In "How to Avoid Burnout", Marissa Mayer, CEO of Yahoo, addresses this issue: "I have a theory," she says, "that burnout is about resentment. And you beat it by knowing what it is you’re giving up that makes you resentful." She gives an example of noticing early signs of burnout in one of her employees. For him, resentment started when he repeatedly had to miss out on his traditional Tuesday night dinners with friends. For another hard-working employee, it was arriving late to her kid's recitals. What is the one thing that causes you to feel resentment? Deal with it honestly and directly to avoid festering resentment.

8. Set up a morning ritual.

What happens first thing in the morning has a way of influencing how the rest of the day goes. Establish a morning ritual that pleases you and sets you up for a successful day. For some people, it might be brewing a perfect cup of coffee and spending 20 minutes on Twitter. For others, it might be walking the dog to the park in the early hours, or spending 15 minutes reading non-work related material. Square CEO Jack Dorsey wakes up at 5:30 a.m. to meditate and go for a six-mile jog. Every morning is a fresh try in life.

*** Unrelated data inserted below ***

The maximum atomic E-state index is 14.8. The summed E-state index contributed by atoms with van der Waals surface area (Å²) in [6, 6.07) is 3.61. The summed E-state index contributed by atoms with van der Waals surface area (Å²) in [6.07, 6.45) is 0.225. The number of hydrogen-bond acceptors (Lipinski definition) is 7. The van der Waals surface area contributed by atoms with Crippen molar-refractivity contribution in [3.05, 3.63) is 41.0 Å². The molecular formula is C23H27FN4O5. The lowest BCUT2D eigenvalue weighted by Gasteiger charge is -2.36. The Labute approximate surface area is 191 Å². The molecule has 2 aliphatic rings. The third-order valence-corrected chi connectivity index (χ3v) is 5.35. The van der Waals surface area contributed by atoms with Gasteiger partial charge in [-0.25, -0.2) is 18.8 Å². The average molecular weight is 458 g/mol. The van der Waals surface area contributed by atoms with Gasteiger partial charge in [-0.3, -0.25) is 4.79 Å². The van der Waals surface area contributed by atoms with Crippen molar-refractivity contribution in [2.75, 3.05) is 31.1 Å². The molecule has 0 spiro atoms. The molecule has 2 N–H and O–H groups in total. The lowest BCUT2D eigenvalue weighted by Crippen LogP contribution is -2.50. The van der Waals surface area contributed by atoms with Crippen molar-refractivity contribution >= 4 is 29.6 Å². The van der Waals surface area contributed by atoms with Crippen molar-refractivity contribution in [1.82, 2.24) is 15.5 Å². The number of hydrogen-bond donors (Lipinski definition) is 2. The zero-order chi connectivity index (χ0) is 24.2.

9. Manage the cycle of sacrifice and renewal.

Many leaders and entrepreneurs find themselves in a vicious cycle of stress and sacrifice for their organizations. They have very little recovery time built in. In Resonant Leadership: Renewing Yourself and Connecting with Others Through Mindfulness, Hope, and Compassion, the authors state that leaders must consciously manage the cycle of sacrifice and renewal by stepping out of destructive patterns and renewing themselves physically, mentally and emotionally.

One way to do this is with mindfulness. Mindfulness means being consciously aware of our whole self, other people and the context in which we live and work. It involves taking care of our bodies, harnessing the power of positive emotions such as hope and compassion, and cultivating some spirituality in our lives. As businesspeople, we have been trained to focus on the rational mind and the mechanics of business, and we are advised to leave the soft stuff at the door. But ignoring the body, heart and spirit means bringing only parts of ourselves to work. This creates an emptiness—we can end up being disconnected from ourselves, our customers and even friends and family. Don't let this happen to you.

10. Take a test to determine your risk of burnout.

The Maslach Burnout Inventory (MBI) is the most commonly used tool to self-assess whether you're at risk for burnout. To determine the risk, the MBI measures three dimensions: emotional exhaustion, feelings of competence and achievement, and cynicism or loss of empathy. This is useful information to help you assess your situation so you can make some changes before you, in fact, burn out.

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Bruna Martinuzzi is the founder of Clarion Enterprises Ltd., and the author of two books: Presenting with Credibility: Practical Tools and Techniques for Effective Presentations and The Leader as a Mensch: Become the Kind of Person Others Want to Follow.

Photos: iStockphoto

President and Founder, Clarion Enterprises Ltd.